However, RFI problem in HFPBR is mentioned a little in the open literature. Many temporal or time-frequency techniques are also discussed to remove RFI in HF active radar systems, but they are based on chirp signals or others [12–15]. In this paper, RFI in OFDM-based HFPBR is investigated. OFDM technique is a multicarrier modulation method with up to hundreds of subcarriers. For HFPBR systems with OFDM waveform, RFI will show different characteristics, because the radar waveform of PBR is new and different, which exploits OFDM technique and is originally designed for broadcasting. Thus the RFI model should be reanalyzed during PBR signal processing and then a suitable method can be proposed. In this paper, a theoretical analysis of the range-domain correlation of RFI in OFDM-based HF radar is presented. The results provide a theoretical basis for RFI mitigation in the range domain. So a new RFI mitigation method is introduced. RFI is assumed stationary along each range swath and for a subset of slow-time data. First, after the direct-path wave is rejected, the echo signals at the far range bins seemed to only have the interference and noise, without the sea echo or target. Then the interference subspace is constructed using the echo signals at far range bins. Finally, RFI in the effective range bins is mitigated by projecting them onto the orthogonal subspace of the interference subspace, using the correlation among different range bins. The introduced method is easy to perform in practice and has been evaluated using the experimental data of DRM-based HFPBR.

This paper is organized as follows. Based on the signal processing diagram and waveform of PBR systems, the range-domain correlation of RFI in OFDM-based PBR is introduced in Section 2. The new RFI mitigation method is presented in Section 3. The analysis results on real data are given in Section 4 and conclusions are drawn in Section 5.

#### 2. Range-Domain Correlation of RFI in OFDM-Based PBR

The RFI characteristics in radar signals are closely related to the waveform used by the radar system and the radar signal processing scheme. According to the signal processing scheme for HFPBR with OFDM waveform given in [11], the echo signals are filtered by the matching filter of the reference signal to acquire the echo signals at each range bin.

OFDM technique is exploited in DRM broadcast to cope with the complex environment in HF band. The transmitted baseband complex-envelope DRM signal during each symbol interval can be described by the following expression [16]: where denotes the carrier number from to ; is the frequency for carrier ; is the carrier frequency interval; and is the modulated complex cell value for carrier .

In the receiver, baseband RFI is considered as a narrow band signal that can be represented as , which is the stationary baseband interfering signal with zero mean and bandwidth of .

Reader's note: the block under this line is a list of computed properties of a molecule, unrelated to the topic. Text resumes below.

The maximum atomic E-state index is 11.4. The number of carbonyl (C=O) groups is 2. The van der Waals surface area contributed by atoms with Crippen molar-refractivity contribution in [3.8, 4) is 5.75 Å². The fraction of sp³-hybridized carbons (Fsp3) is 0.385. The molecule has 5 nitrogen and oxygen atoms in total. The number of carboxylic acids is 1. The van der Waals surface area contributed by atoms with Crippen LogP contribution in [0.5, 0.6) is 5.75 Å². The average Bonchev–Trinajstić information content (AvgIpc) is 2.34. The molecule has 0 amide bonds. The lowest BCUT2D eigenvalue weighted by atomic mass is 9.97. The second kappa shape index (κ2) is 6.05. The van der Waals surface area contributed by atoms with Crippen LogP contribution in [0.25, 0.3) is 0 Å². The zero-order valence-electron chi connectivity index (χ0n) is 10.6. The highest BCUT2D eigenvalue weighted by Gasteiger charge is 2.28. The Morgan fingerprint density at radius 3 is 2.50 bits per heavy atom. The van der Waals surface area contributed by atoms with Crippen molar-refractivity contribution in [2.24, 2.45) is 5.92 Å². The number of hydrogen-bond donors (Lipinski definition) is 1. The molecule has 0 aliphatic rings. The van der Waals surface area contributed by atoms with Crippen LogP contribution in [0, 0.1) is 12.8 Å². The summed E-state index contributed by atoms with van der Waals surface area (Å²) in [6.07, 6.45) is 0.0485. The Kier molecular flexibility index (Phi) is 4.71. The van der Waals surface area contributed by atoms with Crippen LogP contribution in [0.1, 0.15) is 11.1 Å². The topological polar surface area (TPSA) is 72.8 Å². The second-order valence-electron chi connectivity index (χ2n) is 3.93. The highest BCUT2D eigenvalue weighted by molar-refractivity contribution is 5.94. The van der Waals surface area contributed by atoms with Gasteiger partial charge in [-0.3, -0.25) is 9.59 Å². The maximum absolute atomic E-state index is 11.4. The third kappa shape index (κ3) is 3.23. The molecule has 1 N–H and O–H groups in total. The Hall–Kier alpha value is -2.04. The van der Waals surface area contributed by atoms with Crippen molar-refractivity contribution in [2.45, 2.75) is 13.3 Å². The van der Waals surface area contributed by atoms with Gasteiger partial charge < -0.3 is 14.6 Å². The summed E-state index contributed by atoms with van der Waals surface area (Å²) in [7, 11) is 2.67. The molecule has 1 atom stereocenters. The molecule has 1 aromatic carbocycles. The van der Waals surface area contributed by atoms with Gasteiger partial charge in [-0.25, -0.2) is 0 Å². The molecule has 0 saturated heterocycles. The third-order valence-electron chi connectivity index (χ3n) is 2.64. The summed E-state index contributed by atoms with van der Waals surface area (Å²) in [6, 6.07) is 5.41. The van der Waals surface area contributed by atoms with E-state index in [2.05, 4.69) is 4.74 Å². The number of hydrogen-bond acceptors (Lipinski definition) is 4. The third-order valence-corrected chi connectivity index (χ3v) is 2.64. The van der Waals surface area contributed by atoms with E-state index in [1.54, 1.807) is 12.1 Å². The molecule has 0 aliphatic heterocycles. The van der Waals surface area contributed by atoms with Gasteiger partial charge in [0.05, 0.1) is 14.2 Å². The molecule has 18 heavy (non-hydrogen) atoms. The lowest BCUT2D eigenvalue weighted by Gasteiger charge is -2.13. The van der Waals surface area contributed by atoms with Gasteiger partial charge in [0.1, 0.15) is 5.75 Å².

The range correlation is actually processing the received signal by a filter matched to the transmitted OFDM signal , sowhere the superscript denotes conjugate operation.

Thus the output of the range correlation of the RFI can be expressed as where denotes the convolution operator and . It shows that the discrete samples of () actually are the Inverse Discrete Fourier Transform of . Assuming and are the corresponding discrete time-domain expressions of and , the discrete samples of can also be seen as . It also shows that the interference after range correlation extends to all range bins.

The correlation function of the interference in the range domain can be written aswhere is the expectation operator. Obviously, the corresponding power spectrum is . It shows that the correlation time of the incident inference is related to inference bandwidth and the distribution of the modulated complex cell value . Obviously, owing to the different waveform, the relevant result of RFI in OFDM-based passive radar is different from the one in chirp signal-based radar [15].

#### 3. RFI Mitigation

The above analysis provides a theoretical basis for RFI mitigation in the range bin. As in DRM-based HFPBR, the mean of is 1 and the variance is also very small. Then the correlation time of the incident inference can be approximated as . Thus as long as the interference bandwidth is relatively small, the interference will be correlated over a large number of range bins which is more than the effective detection range bins, and it ensures the efficiency of the range-domain mitigation. An orthogonal projection filtering method for RFI mitigation in HFPBR is introduced in the following. The processing diagram is given in Figure 1.